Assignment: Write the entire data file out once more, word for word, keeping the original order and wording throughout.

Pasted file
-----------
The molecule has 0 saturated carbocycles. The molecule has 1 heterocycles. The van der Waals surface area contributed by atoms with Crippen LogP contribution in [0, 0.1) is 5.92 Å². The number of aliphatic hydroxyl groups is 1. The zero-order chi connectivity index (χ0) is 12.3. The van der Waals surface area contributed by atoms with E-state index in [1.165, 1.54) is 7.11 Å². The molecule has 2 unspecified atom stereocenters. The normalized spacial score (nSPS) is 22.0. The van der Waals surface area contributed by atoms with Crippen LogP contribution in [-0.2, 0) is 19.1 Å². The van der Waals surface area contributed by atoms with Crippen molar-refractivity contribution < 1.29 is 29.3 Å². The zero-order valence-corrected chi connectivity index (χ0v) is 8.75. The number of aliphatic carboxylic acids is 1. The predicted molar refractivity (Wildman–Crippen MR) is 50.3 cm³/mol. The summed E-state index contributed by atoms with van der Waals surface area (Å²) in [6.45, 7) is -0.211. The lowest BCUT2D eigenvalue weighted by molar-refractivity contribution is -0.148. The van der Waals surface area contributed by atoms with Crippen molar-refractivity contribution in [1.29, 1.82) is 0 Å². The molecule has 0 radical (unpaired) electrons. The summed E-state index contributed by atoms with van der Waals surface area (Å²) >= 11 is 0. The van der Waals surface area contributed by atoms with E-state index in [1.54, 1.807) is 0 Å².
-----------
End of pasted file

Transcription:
The molecule has 0 saturated carbocycles. The molecule has 1 heterocycles. The van der Waals surface area contributed by atoms with Crippen LogP contribution in [0, 0.1) is 5.92 Å². The number of aliphatic hydroxyl groups is 1. The zero-order chi connectivity index (χ0) is 12.3. The van der Waals surface area contributed by atoms with E-state index in [1.165, 1.54) is 7.11 Å². The molecule has 2 unspecified atom stereocenters. The normalized spacial score (nSPS) is 22.0. The van der Waals surface area contributed by atoms with Crippen LogP contribution in [-0.2, 0) is 19.1 Å². The van der Waals surface area contributed by atoms with Crippen molar-refractivity contribution < 1.29 is 29.3 Å². The zero-order valence-corrected chi connectivity index (χ0v) is 8.75. The number of aliphatic carboxylic acids is 1. The predicted molar refractivity (Wildman–Crippen MR) is 50.3 cm³/mol. The summed E-state index contributed by atoms with van der Waals surface area (Å²) in [6.45, 7) is -0.211. The lowest BCUT2D eigenvalue weighted by molar-refractivity contribution is -0.148. The van der Waals surface area contributed by atoms with Crippen molar-refractivity contribution in [1.29, 1.82) is 0 Å². The molecule has 0 radical (unpaired) electrons. The summed E-state index contributed by atoms with van der Waals surface area (Å²) >= 11 is 0. The van der Waals surface area contributed by atoms with E-state index in [1.54, 1.807) is 0 Å².